People ask me what I’m up to, and frequently my answer is “oh, just working on some data cleaning in GIS.” This usually leads to the follow up question, “What is GIS?”
Turns out that’s kinda hard to answer. GIS stands for Geographic Information System. Note the word geographic– the information involved has coordinates or some other indicator of space. A GIS allows you to store, manage, interpret, visualize, and analyze spatial data to solve problems and answer questions. Many broad definitions of a GIS include the hardware and software used for this data analysis, any tools used for data creation (such as satellites for remote sensing), and the people that actually make data collection and interpretation happen.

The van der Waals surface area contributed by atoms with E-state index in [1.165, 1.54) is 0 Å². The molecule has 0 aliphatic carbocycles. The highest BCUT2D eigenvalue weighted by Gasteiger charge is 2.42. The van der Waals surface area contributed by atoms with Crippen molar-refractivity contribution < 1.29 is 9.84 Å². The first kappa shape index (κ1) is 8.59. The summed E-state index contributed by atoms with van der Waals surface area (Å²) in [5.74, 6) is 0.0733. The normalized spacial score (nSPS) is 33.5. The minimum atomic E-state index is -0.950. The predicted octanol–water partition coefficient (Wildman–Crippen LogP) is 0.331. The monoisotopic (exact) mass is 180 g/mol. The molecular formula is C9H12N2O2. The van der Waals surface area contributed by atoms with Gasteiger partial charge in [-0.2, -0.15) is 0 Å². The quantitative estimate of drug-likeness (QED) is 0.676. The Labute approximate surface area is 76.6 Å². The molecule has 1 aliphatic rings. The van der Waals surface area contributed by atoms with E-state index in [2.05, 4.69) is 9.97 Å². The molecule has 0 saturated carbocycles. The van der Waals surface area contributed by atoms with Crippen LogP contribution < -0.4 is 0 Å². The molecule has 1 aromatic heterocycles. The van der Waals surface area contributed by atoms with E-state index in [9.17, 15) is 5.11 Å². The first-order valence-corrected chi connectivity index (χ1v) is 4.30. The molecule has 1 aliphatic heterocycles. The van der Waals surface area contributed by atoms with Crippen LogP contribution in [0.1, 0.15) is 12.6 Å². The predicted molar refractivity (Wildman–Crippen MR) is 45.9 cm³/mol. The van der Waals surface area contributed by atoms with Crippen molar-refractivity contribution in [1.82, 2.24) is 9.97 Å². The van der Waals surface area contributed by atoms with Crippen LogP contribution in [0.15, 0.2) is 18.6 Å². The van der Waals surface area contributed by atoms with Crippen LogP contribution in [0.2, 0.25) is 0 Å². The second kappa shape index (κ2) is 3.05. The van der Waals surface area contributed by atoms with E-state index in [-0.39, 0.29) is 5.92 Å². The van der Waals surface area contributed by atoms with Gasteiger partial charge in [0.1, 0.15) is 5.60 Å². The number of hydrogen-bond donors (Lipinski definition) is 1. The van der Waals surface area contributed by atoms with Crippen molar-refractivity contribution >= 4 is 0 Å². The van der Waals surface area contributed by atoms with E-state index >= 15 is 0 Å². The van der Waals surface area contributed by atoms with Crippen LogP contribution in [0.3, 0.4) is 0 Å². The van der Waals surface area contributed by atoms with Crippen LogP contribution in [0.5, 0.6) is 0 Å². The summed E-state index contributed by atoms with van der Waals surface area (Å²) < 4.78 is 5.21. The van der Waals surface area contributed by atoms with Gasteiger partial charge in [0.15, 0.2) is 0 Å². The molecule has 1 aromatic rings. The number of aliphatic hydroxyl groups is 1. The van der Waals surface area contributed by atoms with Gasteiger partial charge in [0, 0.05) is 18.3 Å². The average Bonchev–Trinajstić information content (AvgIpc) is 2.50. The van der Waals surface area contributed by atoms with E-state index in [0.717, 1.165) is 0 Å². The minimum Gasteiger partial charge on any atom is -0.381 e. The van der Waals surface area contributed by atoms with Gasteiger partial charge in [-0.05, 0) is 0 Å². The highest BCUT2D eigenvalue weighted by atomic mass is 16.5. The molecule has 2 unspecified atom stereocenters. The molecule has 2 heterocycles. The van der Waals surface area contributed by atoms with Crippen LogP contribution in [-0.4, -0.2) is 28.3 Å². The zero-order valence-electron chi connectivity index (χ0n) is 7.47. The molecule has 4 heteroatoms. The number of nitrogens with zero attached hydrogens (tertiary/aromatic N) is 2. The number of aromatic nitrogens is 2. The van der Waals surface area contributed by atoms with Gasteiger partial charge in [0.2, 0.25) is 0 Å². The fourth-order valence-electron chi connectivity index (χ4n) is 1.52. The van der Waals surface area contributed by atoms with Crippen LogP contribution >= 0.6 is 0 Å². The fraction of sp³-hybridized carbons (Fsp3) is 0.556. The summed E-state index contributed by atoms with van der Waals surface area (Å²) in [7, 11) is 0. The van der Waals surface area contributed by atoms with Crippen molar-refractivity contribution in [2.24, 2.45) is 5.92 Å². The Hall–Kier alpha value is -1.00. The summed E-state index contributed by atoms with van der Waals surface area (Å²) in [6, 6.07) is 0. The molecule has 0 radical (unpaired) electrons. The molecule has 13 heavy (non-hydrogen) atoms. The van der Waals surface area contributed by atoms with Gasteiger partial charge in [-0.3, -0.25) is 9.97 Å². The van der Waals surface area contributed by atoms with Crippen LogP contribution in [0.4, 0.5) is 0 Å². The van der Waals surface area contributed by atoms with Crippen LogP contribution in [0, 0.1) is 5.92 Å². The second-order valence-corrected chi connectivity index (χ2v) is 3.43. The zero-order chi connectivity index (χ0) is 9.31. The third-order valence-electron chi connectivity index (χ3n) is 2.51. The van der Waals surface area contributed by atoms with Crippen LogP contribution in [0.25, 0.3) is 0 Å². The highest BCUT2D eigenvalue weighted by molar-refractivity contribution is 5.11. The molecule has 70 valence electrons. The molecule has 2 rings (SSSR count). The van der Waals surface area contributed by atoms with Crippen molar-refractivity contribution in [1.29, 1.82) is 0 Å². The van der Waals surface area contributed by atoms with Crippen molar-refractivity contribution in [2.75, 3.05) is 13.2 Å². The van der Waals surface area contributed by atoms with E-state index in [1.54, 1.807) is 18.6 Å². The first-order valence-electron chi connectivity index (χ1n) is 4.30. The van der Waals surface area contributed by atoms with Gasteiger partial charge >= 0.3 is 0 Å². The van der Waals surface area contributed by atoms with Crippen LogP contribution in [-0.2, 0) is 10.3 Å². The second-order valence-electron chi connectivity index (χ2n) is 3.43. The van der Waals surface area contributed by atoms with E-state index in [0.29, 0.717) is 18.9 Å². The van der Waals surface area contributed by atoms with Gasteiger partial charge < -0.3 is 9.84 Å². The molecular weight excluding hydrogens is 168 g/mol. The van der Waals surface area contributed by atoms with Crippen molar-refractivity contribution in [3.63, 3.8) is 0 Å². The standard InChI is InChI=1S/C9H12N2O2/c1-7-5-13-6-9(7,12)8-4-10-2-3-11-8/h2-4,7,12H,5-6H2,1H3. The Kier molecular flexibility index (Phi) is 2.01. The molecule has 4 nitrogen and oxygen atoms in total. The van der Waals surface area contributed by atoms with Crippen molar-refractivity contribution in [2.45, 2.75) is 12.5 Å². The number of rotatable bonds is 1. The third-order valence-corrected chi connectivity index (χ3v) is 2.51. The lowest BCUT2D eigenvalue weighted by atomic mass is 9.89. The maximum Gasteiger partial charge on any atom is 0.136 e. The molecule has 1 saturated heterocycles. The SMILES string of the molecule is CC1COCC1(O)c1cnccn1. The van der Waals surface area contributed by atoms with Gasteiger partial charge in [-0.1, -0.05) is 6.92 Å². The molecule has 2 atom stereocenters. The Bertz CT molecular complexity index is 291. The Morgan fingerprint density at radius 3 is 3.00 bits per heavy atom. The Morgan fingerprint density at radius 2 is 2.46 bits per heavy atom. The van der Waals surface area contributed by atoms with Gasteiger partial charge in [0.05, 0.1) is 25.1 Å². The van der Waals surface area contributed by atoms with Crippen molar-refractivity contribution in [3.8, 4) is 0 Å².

If you’ve used databases before (such as SQL or Access) the querying commonly done in GIS would be familiar to you. Much of our data is stored as points, which are essentially a database where an attribute is location. People with experience in databases are effective users of different GIS software. Coding experience is useful for people building a GIS, but isn’t necessary to use most GIS software. Many basic functions like mapping and other data visualization aren’t any more complex than most Microsoft Office applications.
One GIS most people are familiar with is GoogleMaps. The hardware it uses to store and manipulate data is owned by Google– I don’t know where it’s located. The software includes optimization features that help you find distance- or time-minimizing routes between locations. There is point data that includes business name, location, hours, and rating. Roads are stored as line data and parks are delineated. GoogleMaps even has satellite images for most of the world! Finally, when you ask for directions in a way the software can understand and select your preferred route, you become part of the GIS!
The next time you see data with a position associated with it, ask yourself where that data is being stored or how it will be used– it’s probably in a GIS!